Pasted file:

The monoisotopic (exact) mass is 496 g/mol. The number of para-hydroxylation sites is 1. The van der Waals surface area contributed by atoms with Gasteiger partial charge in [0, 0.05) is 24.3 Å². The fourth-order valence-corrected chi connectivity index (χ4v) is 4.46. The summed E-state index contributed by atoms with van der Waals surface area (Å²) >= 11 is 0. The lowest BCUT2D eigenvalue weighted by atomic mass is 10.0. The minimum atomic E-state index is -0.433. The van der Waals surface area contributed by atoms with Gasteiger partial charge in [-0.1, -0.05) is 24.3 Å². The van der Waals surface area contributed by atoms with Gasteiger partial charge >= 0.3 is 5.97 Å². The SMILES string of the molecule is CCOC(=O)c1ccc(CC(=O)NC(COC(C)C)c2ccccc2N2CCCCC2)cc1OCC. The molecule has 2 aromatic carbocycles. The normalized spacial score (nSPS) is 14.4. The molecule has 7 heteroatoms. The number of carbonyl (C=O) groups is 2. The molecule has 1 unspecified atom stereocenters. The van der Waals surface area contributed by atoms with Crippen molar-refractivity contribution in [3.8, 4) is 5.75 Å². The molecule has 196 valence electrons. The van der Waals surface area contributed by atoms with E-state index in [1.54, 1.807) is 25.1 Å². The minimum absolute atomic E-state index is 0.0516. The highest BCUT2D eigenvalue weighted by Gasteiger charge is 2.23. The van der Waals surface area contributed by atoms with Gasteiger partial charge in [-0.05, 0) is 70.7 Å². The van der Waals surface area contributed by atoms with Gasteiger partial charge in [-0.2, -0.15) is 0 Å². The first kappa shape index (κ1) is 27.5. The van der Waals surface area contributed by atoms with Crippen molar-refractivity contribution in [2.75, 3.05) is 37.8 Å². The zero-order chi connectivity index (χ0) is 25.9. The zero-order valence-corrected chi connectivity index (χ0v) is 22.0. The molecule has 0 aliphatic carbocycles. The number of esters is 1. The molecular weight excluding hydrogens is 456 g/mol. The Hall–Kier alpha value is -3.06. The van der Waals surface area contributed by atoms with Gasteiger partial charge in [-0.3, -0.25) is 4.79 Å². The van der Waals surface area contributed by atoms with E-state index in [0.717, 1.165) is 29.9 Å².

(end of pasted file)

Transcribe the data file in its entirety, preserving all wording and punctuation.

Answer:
The monoisotopic (exact) mass is 496 g/mol. The number of para-hydroxylation sites is 1. The van der Waals surface area contributed by atoms with Gasteiger partial charge in [0, 0.05) is 24.3 Å². The fourth-order valence-corrected chi connectivity index (χ4v) is 4.46. The summed E-state index contributed by atoms with van der Waals surface area (Å²) >= 11 is 0. The lowest BCUT2D eigenvalue weighted by atomic mass is 10.0. The minimum atomic E-state index is -0.433. The van der Waals surface area contributed by atoms with Gasteiger partial charge in [-0.1, -0.05) is 24.3 Å². The van der Waals surface area contributed by atoms with Gasteiger partial charge >= 0.3 is 5.97 Å². The SMILES string of the molecule is CCOC(=O)c1ccc(CC(=O)NC(COC(C)C)c2ccccc2N2CCCCC2)cc1OCC. The molecule has 2 aromatic carbocycles. The normalized spacial score (nSPS) is 14.4. The molecule has 7 heteroatoms. The number of carbonyl (C=O) groups is 2. The molecule has 1 unspecified atom stereocenters. The van der Waals surface area contributed by atoms with Crippen molar-refractivity contribution in [3.8, 4) is 5.75 Å². The molecule has 196 valence electrons. The van der Waals surface area contributed by atoms with E-state index in [1.54, 1.807) is 25.1 Å². The minimum absolute atomic E-state index is 0.0516. The highest BCUT2D eigenvalue weighted by Gasteiger charge is 2.23. The van der Waals surface area contributed by atoms with Gasteiger partial charge in [-0.05, 0) is 70.7 Å². The van der Waals surface area contributed by atoms with Gasteiger partial charge in [-0.2, -0.15) is 0 Å². The first kappa shape index (κ1) is 27.5. The van der Waals surface area contributed by atoms with Crippen molar-refractivity contribution in [2.75, 3.05) is 37.8 Å². The zero-order chi connectivity index (χ0) is 25.9. The zero-order valence-corrected chi connectivity index (χ0v) is 22.0. The molecule has 0 aliphatic carbocycles. The number of esters is 1. The molecular weight excluding hydrogens is 456 g/mol. The Hall–Kier alpha value is -3.06. The van der Waals surface area contributed by atoms with Gasteiger partial charge in [-0.3, -0.25) is 4.79 Å². The van der Waals surface area contributed by atoms with E-state index in [0.717, 1.165) is 29.9 Å².